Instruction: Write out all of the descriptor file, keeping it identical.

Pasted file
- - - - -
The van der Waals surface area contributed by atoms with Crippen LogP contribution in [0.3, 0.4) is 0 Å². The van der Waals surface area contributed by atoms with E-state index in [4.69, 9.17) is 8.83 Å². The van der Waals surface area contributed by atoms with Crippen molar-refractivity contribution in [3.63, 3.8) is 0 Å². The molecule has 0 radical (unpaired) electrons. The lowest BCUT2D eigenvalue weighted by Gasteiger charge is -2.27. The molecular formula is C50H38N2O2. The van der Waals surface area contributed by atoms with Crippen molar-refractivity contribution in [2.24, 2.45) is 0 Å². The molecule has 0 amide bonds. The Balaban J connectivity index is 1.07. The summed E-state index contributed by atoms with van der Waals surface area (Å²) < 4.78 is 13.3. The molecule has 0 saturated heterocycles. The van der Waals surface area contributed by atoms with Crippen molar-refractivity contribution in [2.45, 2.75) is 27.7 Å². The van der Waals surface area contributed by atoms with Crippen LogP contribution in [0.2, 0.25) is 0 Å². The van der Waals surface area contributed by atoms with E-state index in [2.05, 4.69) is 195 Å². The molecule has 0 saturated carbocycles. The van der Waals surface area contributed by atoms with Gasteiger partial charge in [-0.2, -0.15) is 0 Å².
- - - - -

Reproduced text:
The van der Waals surface area contributed by atoms with Crippen LogP contribution in [0.3, 0.4) is 0 Å². The van der Waals surface area contributed by atoms with E-state index in [4.69, 9.17) is 8.83 Å². The van der Waals surface area contributed by atoms with Crippen molar-refractivity contribution in [3.63, 3.8) is 0 Å². The molecule has 0 radical (unpaired) electrons. The lowest BCUT2D eigenvalue weighted by Gasteiger charge is -2.27. The molecular formula is C50H38N2O2. The van der Waals surface area contributed by atoms with Crippen molar-refractivity contribution in [2.24, 2.45) is 0 Å². The molecule has 0 amide bonds. The Balaban J connectivity index is 1.07. The summed E-state index contributed by atoms with van der Waals surface area (Å²) < 4.78 is 13.3. The molecule has 0 saturated heterocycles. The van der Waals surface area contributed by atoms with Crippen molar-refractivity contribution in [2.45, 2.75) is 27.7 Å². The van der Waals surface area contributed by atoms with Crippen LogP contribution in [0.2, 0.25) is 0 Å². The van der Waals surface area contributed by atoms with E-state index in [2.05, 4.69) is 195 Å². The molecule has 0 saturated carbocycles. The van der Waals surface area contributed by atoms with Gasteiger partial charge in [-0.2, -0.15) is 0 Å².